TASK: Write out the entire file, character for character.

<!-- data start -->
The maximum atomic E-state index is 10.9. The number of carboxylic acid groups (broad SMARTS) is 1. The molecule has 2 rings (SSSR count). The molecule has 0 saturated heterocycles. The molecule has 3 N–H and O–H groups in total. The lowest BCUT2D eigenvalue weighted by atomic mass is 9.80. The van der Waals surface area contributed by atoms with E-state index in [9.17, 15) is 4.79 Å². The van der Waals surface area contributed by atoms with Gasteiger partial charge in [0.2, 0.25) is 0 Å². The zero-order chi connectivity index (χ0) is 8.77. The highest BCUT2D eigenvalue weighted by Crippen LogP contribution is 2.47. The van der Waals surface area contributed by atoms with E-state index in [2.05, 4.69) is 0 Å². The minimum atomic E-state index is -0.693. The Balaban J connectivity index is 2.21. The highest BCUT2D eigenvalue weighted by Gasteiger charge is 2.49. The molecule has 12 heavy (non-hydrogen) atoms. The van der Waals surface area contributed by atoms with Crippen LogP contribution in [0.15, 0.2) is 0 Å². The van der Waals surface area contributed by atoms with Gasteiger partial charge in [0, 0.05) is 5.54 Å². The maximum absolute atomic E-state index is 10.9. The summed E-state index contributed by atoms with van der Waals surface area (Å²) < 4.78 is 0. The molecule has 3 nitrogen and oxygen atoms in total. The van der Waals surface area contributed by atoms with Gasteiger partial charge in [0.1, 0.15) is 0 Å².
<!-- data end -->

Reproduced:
The maximum atomic E-state index is 10.9. The number of carboxylic acid groups (broad SMARTS) is 1. The molecule has 2 rings (SSSR count). The molecule has 0 saturated heterocycles. The molecule has 3 N–H and O–H groups in total. The lowest BCUT2D eigenvalue weighted by atomic mass is 9.80. The van der Waals surface area contributed by atoms with E-state index in [9.17, 15) is 4.79 Å². The van der Waals surface area contributed by atoms with Gasteiger partial charge in [0.2, 0.25) is 0 Å². The zero-order chi connectivity index (χ0) is 8.77. The highest BCUT2D eigenvalue weighted by Crippen LogP contribution is 2.47. The van der Waals surface area contributed by atoms with E-state index in [2.05, 4.69) is 0 Å². The minimum atomic E-state index is -0.693. The Balaban J connectivity index is 2.21. The highest BCUT2D eigenvalue weighted by Gasteiger charge is 2.49. The molecule has 12 heavy (non-hydrogen) atoms. The van der Waals surface area contributed by atoms with Crippen LogP contribution in [0.15, 0.2) is 0 Å². The van der Waals surface area contributed by atoms with Gasteiger partial charge in [0, 0.05) is 5.54 Å². The maximum absolute atomic E-state index is 10.9. The summed E-state index contributed by atoms with van der Waals surface area (Å²) < 4.78 is 0. The molecule has 3 nitrogen and oxygen atoms in total. The van der Waals surface area contributed by atoms with Gasteiger partial charge in [0.1, 0.15) is 0 Å².